hellomagazine.com's homepage, The place for daily celebrity news

Mother and Baby

Consigue tu propio blog en "Cocina y recetas" Register
Follow us: Facebook Twitter
12Sep 13

Teaching children money management skills

Teaching children money management skills while they are young is extremely important. As a working mum, your strong work ethic already sets a good example for your children to follow. But giving your kids ongoing responsibilities with money such as household chores will help them develop a healthy financial philosophy, and they will be more likely to be responsible when they properly enter the workforce.

When it comes to my boys Jack and Rodger, I have enlisted two strategies in order to teach them the value of money.

Teaching children money management skills

Teaching children money management skills

Earning a wage

I have found that giving my children opportunities to earn their own income around the house has big advantages. Most importantly, it means less work for me! It instils a good work ethic in children and teaches them the value of earning a wage. We have a job board where we post chores that need to be done and a wage for each job. For example, taking the bins out earns 25p, and small jobs like wiping the dishes earn 5p. We also leave a space blank for on-the-spot jobs.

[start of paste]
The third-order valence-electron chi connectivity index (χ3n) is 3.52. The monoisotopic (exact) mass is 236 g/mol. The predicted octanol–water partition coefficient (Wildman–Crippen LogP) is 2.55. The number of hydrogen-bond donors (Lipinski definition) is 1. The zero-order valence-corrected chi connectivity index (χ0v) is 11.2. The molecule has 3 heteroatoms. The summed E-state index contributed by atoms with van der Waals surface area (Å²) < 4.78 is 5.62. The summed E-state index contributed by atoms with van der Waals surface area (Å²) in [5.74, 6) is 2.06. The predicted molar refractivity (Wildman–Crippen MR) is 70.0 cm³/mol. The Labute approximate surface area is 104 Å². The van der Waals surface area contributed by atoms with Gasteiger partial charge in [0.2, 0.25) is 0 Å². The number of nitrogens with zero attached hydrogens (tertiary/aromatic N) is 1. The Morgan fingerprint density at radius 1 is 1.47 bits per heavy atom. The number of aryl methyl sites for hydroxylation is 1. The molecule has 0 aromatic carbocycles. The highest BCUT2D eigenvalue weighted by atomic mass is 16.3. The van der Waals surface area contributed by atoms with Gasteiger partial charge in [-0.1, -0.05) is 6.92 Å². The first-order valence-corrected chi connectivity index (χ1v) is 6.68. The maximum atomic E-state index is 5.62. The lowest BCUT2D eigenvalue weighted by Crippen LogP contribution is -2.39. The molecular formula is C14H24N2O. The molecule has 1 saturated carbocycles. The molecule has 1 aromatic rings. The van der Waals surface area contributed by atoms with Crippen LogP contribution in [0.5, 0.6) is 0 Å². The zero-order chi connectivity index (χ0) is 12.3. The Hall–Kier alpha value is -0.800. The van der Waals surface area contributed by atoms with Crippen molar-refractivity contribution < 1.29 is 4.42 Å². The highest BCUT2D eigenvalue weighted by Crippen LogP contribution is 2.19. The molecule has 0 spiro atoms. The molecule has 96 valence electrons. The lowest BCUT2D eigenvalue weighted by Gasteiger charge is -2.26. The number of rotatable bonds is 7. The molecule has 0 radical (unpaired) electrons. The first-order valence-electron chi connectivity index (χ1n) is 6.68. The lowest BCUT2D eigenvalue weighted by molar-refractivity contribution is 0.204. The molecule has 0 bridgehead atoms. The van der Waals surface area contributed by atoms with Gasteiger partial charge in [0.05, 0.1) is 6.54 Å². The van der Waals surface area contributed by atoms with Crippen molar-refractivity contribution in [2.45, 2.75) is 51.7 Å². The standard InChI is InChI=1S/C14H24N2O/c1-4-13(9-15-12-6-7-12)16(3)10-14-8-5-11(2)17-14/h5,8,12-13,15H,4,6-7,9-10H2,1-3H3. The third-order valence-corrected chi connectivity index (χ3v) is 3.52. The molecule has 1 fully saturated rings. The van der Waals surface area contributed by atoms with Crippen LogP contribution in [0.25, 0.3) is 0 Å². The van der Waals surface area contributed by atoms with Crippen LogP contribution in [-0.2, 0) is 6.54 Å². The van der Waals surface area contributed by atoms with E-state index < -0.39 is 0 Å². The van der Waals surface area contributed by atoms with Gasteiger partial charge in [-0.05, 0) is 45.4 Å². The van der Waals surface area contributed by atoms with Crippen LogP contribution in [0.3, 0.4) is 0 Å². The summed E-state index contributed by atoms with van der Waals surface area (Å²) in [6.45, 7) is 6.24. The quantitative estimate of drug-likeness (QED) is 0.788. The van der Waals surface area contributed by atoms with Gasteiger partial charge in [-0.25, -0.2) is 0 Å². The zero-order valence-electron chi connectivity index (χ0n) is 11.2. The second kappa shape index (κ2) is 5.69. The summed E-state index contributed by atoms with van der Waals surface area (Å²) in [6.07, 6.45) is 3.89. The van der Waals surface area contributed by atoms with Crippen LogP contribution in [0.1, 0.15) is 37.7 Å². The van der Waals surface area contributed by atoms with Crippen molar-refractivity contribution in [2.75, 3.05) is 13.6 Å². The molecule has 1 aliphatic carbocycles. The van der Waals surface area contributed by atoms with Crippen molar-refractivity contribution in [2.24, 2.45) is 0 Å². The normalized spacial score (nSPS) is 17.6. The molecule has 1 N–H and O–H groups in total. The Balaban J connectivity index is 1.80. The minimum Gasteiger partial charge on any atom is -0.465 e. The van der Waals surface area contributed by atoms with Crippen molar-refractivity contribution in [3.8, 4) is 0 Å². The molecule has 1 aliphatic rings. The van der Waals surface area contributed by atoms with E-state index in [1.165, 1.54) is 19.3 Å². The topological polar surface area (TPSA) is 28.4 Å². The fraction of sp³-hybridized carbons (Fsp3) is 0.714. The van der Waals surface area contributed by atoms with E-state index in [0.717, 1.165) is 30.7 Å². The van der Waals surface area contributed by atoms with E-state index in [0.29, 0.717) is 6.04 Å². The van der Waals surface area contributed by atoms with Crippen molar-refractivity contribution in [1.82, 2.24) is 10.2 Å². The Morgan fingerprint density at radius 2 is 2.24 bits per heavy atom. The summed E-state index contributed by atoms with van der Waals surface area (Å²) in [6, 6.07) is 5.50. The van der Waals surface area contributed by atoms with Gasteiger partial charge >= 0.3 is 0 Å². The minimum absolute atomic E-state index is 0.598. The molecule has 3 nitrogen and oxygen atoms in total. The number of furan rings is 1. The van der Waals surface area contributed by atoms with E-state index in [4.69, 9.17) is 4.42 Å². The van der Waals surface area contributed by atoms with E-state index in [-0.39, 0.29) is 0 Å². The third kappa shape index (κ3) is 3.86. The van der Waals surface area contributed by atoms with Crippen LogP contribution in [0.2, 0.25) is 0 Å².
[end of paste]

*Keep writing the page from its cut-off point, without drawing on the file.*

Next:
I like to get my kids involved when I make payments with debit or credit cards, too. For example, they will accompany me when I pay for petrol with a card, and later we will sit down together and go through the bills. I’ve found that this demystifies that magic plastic card and helps them understand how money works and where it comes from. Once your children are old enough, you can also have a go at the ins and outs of your household budget together so that they know the financials involved in running a home.

Managing pocket money

To teach the importance of budgeting and saving, I give my kids 50p multiplied by their age every week for pocket money. They are required to then split the pocket money into three portions and decide how much money to dedicate to each portion. One portion must go to charity, one must be put into savings, and the last can be spent.

I encourage them to have a goal to save up for, such as a new computer game or a new book. I also offer them concrete calculations that demonstrate how quickly their money can grow if they put it away in savings. For example, if they put away £2 a week, then by the end of the month they will have £8, and by the end of the year they will have £104. The pocket money is separate from the money earned from the job board, so their savings potential is even higher, and boy, do Jack and Rodger know it!

Tags: , , , , , ,

Write your comment



We reward your contributions!

Get awards that recognise your work and make your blog stand our from the rest.

+ How do badges work?

Recent Comments